Michel mentions The We and the I, a terrific, largely unsung film that grew out of an after-school workshop he ran in the Bronx. Starring a group of young non-professional actors playing versions of themselves, the film followed the teenagers on a bus ride home from school. “There were no special effects, no tricks. It was just kids on a bus and their relationships, about how they start off shallow and mean but become deeper and more philosophical as the group becomes smaller.”

He makes the valid point that even if his current film shares its creative DNA with earlier projects, he has been increasingly experimental in recent years. “I think I try different things. I’ve done documentaries like Dave Chappelle’s Block Party, and the one with Noam Chomsky. The main thing that’s important about being a filmmaker is that you always have another project. I started making features thirteen years ago and I’ve made ten movies. I feel very lucky because I keep trying things that are new.”

As Michel has searched for subjects to interest him, he has homed in on projects whose narrower releases allow more emotional freedom. “When I do a movie that is smaller in budget I have less responsibility to be commercial and reach out to a bigger audience,” he says. “I can really express deep feelings, and those feelings are not necessarily shared by so many people.” While he’s made efforts to take his work in new directions, particularly through documentary, in his fiction work he finds himself returning to the same emotional territory again and again. This often takes the form of a profound romantic neuroticism, where a male protagonist frets over disenfranchising a woman to the extent that his worry sometimes ends up doing that very thing. There’s a conspicuous number of emotionally insecure leading men in his films, and they’re almost as much of a hallmark as the elaborate single takes or the portmanteau inventions.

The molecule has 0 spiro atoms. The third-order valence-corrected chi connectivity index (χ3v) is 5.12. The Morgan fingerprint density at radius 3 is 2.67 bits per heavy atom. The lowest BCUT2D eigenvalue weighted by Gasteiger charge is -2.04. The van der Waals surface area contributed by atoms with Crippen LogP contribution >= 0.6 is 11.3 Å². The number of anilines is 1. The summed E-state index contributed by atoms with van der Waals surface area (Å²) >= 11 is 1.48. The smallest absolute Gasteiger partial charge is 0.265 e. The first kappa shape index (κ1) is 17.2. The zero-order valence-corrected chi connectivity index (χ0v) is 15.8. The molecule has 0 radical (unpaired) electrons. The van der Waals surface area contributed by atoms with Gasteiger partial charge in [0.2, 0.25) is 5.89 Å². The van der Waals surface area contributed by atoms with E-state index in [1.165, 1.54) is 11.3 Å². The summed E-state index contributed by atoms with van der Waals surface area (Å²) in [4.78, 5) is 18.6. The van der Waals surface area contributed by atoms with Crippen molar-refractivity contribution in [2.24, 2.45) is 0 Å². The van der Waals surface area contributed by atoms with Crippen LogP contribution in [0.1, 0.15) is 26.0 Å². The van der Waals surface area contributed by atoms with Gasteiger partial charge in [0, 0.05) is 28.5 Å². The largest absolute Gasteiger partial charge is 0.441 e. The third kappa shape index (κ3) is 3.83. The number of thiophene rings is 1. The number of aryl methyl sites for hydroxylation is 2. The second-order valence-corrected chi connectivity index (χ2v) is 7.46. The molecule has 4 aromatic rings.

Michel confesses that the trend deliberately reflects his own experiences. In life, as in his films, he appears preoccupied by the subject. “You go too far into your attachment with somebody that it’s nearly pathological and becomes scary. It’s like when you’re in a big relationship and the person leaves and you feel an extraordinary sense of love and missing; I feel that before the relationship even starts, and sometimes it makes the person go away. It’s something I’m trying to get control over but have never been able to, so I talk about it in my movies.”

His estimable forces of whimsy mean his work is occasionally dismissed as confection, but for all of their frivolity Michel’s films are honest about human behaviour in its most awkward, ill-advised forms, even when those forms are inspired by his own life. While he admits to being unsure about whether being so personal is the best strategy for a filmmaker, he says it’s given him perspective on his past actions. “I’m trying to use my brain more to make the right moves when I want to be involved with somebody, but it’s stronger when it comes from the heart or the guts. So my movies make me feel I’m really stupid to react like I do. I’m trying to change because I can see it even more clearly, but I’m not sure I’m really succeeding.” No matter how many of his films touch on the issue, though, Michel can’t help himself. “The emotion has stayed the same all my life. I’m fifty and it doesn’t change a bit. It has been exactly the same problem: you meet somebody you like, you’re in love, you’re really excited and you think your life will be changed forever. And then you start over again.”


Published in Oh Comely Issue Twenty-One.